Good American’s Emma Grede: We’re truly a social business

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Shoppers are increasingly demanding transparency in all dimensions of their buying experience — from supply chains to the customer service experience. Emme Grede, co-founder of the two-year-old denim brand Good American, says building trust with customers is about showing the good, bad and the ugly parts equally.

“When we decided that for reasons of cost, which is a top priority for our customer, we were going to start making some things overseas. Because our name is Good American, we saw the irony,” said Grede at the Digiday Retail Forum recently held in New York City. “We pulled some ad space, posted to our Instagram and Facebook and said ‘This is what we’re doing, we won’t just sneak a label that said it was made in Turkey or China.’ We got very little backlash.”

Grede discusses how the brand stays honest and transparent, builds customer trust, controls supply chains and more in this session. Edited highlights below.

Direct-to-consumer versus wholesale presence.
“The majority of our business is on our own site. It’s direct-to-consumer. We’re in 126 Nordstroms, Selfridges, Harrods and Bloomingdales. It’s pretty healthy for a new business. In wholesale, Nordstrom has been hugely valuable. The deal that I set up in the beginning was about sharing of data and information and that’s been so valuable. We’re furiously obsessed with customer service, and that’s why they’re happy to share information.”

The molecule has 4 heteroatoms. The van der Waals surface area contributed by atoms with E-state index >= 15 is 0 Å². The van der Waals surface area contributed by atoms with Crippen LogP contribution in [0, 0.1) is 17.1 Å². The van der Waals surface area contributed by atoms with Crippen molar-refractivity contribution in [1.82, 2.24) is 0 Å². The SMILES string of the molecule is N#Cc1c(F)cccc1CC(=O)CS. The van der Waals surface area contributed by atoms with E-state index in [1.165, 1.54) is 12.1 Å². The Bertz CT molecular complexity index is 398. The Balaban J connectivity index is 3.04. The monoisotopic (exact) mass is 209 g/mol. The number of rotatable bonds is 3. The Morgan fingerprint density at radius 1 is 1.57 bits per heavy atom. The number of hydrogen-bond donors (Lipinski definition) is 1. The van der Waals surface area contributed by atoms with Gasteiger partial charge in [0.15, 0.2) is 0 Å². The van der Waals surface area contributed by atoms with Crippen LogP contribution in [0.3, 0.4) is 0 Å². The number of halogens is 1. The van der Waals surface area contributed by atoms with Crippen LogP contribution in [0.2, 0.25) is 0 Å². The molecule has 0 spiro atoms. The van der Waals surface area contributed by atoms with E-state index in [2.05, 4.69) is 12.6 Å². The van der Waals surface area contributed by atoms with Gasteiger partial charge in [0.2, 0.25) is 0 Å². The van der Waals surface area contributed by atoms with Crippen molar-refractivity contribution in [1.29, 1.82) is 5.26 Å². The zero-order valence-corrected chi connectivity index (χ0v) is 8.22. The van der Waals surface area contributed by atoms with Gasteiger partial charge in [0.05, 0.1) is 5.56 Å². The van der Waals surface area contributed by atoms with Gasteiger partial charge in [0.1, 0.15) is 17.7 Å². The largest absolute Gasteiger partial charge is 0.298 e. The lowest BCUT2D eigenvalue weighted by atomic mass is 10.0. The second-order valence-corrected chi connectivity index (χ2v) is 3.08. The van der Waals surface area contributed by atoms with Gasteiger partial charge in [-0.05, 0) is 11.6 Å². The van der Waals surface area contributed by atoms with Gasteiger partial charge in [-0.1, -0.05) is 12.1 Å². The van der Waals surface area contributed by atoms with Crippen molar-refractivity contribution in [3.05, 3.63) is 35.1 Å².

Using social channels for transparency.
“We’re truly a social business. We have a constant, direct and ongoing dialogue with our customers. We hold huge focus groups where we’ll bring 60 women in the office and hold fit seminars to get the product on bodies. We found that having people in the office is better than doing a focus group with agencies. We outsource very little. Then we ask questions, we don’t make assumptions. That’s how we deal with anything, we just get ahead of it. When stuff doesn’t work, we equally show it.”

Controlling supply chains.
“We’re a tiny company of 35 people. We outsource production, we don’t own factories. It’s about the control piece. We thrive off people telling us what the gaps are in the market. We need to be doing this ourselves, that’s the only way we can control. We can’t let much go to agencies. We need to learn and see what the customers are responding. We were profitable in the first year. We’ve sold hundreds of thousands of jeans. But I’m sure in six months or a year raising money. I raised $3 million to start the business but that was it. We make 97 percent of what we make in America. But we’re part of the product process so that helps us understand how we improve.”

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